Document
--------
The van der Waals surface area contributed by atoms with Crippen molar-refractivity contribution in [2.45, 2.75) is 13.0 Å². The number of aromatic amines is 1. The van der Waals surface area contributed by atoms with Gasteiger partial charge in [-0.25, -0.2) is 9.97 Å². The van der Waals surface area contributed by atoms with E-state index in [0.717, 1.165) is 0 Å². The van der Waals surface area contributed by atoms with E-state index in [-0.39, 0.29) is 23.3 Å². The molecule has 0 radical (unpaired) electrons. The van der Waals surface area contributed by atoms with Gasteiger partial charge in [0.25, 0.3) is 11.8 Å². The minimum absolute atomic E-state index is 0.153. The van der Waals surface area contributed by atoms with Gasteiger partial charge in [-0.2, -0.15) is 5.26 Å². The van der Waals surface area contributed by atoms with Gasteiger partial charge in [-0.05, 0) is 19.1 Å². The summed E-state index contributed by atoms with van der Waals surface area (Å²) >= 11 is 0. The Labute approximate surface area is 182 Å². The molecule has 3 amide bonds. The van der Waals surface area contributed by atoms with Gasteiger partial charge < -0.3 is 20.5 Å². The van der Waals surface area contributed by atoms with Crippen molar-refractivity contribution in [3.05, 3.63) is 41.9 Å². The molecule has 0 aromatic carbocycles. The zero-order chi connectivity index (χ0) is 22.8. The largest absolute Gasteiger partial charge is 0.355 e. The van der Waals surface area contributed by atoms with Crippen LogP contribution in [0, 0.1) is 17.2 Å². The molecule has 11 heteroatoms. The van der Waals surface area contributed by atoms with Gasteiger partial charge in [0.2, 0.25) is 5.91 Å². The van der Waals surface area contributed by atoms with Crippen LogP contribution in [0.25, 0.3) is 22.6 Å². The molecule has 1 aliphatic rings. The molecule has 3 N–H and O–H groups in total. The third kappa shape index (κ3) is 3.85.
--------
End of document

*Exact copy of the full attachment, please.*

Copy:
The van der Waals surface area contributed by atoms with Crippen molar-refractivity contribution in [2.45, 2.75) is 13.0 Å². The number of aromatic amines is 1. The van der Waals surface area contributed by atoms with Gasteiger partial charge in [-0.25, -0.2) is 9.97 Å². The van der Waals surface area contributed by atoms with E-state index in [0.717, 1.165) is 0 Å². The van der Waals surface area contributed by atoms with E-state index in [-0.39, 0.29) is 23.3 Å². The molecule has 0 radical (unpaired) electrons. The van der Waals surface area contributed by atoms with Gasteiger partial charge in [0.25, 0.3) is 11.8 Å². The minimum absolute atomic E-state index is 0.153. The van der Waals surface area contributed by atoms with Gasteiger partial charge in [-0.2, -0.15) is 5.26 Å². The van der Waals surface area contributed by atoms with Gasteiger partial charge in [-0.05, 0) is 19.1 Å². The summed E-state index contributed by atoms with van der Waals surface area (Å²) >= 11 is 0. The Labute approximate surface area is 182 Å². The molecule has 3 amide bonds. The van der Waals surface area contributed by atoms with Gasteiger partial charge < -0.3 is 20.5 Å². The van der Waals surface area contributed by atoms with Crippen molar-refractivity contribution in [3.05, 3.63) is 41.9 Å². The molecule has 0 aromatic carbocycles. The zero-order chi connectivity index (χ0) is 22.8. The largest absolute Gasteiger partial charge is 0.355 e. The van der Waals surface area contributed by atoms with Crippen LogP contribution in [0, 0.1) is 17.2 Å². The molecule has 11 heteroatoms. The van der Waals surface area contributed by atoms with Gasteiger partial charge in [0.2, 0.25) is 5.91 Å². The van der Waals surface area contributed by atoms with Crippen LogP contribution in [0.25, 0.3) is 22.6 Å². The molecule has 1 aliphatic rings. The molecule has 3 N–H and O–H groups in total. The third kappa shape index (κ3) is 3.85.